At this point in my series of posts on building a continuous delivery pipeline with TFS, we have installed and configured quite a lot of the TFS infrastructure that we will need, however as yet we don’t have an environment to deploy our sample application to. We’ll attend to that in this post, but first a few words about the bigger environments picture.
Thinking About the Bigger Environments Picture
When thinking about what can cause an application deployment to fail, the first things we probably think about are the application code itself and then any configuration settings the code needs in order to run. That’s only one side of the coin though, and the configuration of the environments we are deploying to might equally be to blame when things go wrong. It makes sense then that we need tooling to manage both the application and its configuration and also the environments we deploy to. The TFS ecosystem addresses the former but doesn’t address the latter. So what does? There are two large pieces to consider: provisioning the servers that form the environment our application needs to run in and then the actual configuration of those servers our application will run on.
Provisioning servers is very much a horses for courses affair: what you do depends on where your servers will run and whether they need to be created afresh each time they are used. On premise, it might be fine for servers to be long-lived and always on. In the cloud, you may want the ability to create a test environment for a specific task and then tear it down afterwards to save costs. In the Windows world, dynamically creating environments can be achieved pretty much anywhere using scripting tools such as PowerShell. In Azure, there are further options since there is now tooling such as Brewmaster or Resource Manager that can create servers using templates that describe what is required.
Managing the internal configuration of servers using tooling once they have been created can and should be done wherever your servers are running. The idea is that the only way a server gets changed is through the tooling so that if the server needs to be recreated (or more of the same are needed), it’s pretty much a push-button exercise. (This is probably in contrast to the position most organisations are in today where servers are tweaked by hand as required until they become works of art that nobody knows how to faithfully recreate. If you are in the position of needing to know the configuration of an existing server, then a product such as GuardRail can probably help.) The tooling to manage server configuration includes Puppet, Chef and Microsoft’s new offering in this space PowerShell Desired State Configuration (DSC).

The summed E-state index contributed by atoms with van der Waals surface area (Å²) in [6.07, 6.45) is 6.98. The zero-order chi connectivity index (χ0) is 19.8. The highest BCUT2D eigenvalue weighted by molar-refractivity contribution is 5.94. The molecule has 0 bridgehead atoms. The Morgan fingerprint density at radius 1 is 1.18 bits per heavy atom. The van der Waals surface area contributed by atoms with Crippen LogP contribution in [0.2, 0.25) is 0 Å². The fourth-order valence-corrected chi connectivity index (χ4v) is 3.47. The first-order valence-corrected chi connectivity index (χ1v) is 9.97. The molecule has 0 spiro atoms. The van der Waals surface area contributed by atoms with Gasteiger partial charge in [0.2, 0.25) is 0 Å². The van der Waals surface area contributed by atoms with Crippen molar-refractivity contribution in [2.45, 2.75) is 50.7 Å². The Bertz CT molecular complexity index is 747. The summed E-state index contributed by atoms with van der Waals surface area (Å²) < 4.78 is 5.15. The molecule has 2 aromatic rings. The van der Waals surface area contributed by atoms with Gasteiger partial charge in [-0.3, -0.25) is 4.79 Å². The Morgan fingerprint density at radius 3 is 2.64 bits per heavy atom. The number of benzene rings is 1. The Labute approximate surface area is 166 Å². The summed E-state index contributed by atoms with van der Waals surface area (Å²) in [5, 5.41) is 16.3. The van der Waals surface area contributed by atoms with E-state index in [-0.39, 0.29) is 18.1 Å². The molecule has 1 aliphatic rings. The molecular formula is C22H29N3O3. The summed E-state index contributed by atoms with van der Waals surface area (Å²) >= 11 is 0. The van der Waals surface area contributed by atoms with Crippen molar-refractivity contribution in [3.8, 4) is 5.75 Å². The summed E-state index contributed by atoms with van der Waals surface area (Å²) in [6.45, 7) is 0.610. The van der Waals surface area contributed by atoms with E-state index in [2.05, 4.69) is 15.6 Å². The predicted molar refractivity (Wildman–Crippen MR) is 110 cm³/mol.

The techniques and tools mentioned above are definitely the way to go, however in this post I’m ignoring all that because the aim is to get the simplest thing working possible (although researching and writing about automating infrastructure and server configuration is on my list). Additionally, because we are setting up a demo environment, we’ll be working in multi-tenancy mode, i.e., multiple environments are hosted on the same server to keep the number of VMs that will be required to a minimum.
Provisioning Web and Database Servers
Our sample application consists of a web front end talking to a SQL Server database so we’ll need two servers – ALMWEB01 running IIS and ALMSQL01 running SQL Server 2014 or whatever version makes you happy. I use a basic A2 VM for the web server and a basic A3 for SQL Server, both created from a Windows Server 2012 R2 Datacenter image and configured as per my Azure foundations post. Once stood up, the VMs need joining to the domain and configuring for their server roles, the details of which I’m not covering here as I’m assuming you already know or can learn. One point to note is that you need to resist the temptation to create the SQL Server VM from a preconfigured SQL Server image from the gallery. This will eat your Azure credits as you pay for the SQL Server licence time with these images. Rather, download SQL Server from MSDN and do the installation yourself on a vanilla Windows Server VM.
Installing the Release Management Deployment Agent
The final configuration we need to perform to make these VMs ready to participate in the delivery pipeline is to install the Release Management Deployment Agent. The agent needs to run with a service account so create a domain account (I use ALM\RMDEPLOYER) and add it to the Administrators group of the two servers. Next open up the Release Management client and add this account (Administration > Manage Users) giving it the Service User role. Back on your deployment servers, you can now run the Deployment Agent install and provide the appropriate configuration details:
After clicking Apply settings, the installer will run through its list of items to configure and if there are no errors, the agent will be up-and-running and ready to communicate with the Release Management server. To check this, open up the Release Management client and navigate to Configure Paths > Servers. Click on the down arrow next to the New button and choose Scan for Agents. This will bring up the Unregistered Servers dialog which allows one to scan for and then register servers. If all is well, you’ll be able to register your two servers which should appear in the Servers tab as follows:
We’re not quite ready to start building a pipeline with Release Management yet and in the next instalment, we’ll carry out the configuration steps that will take us to that point.
Cheers – Graham
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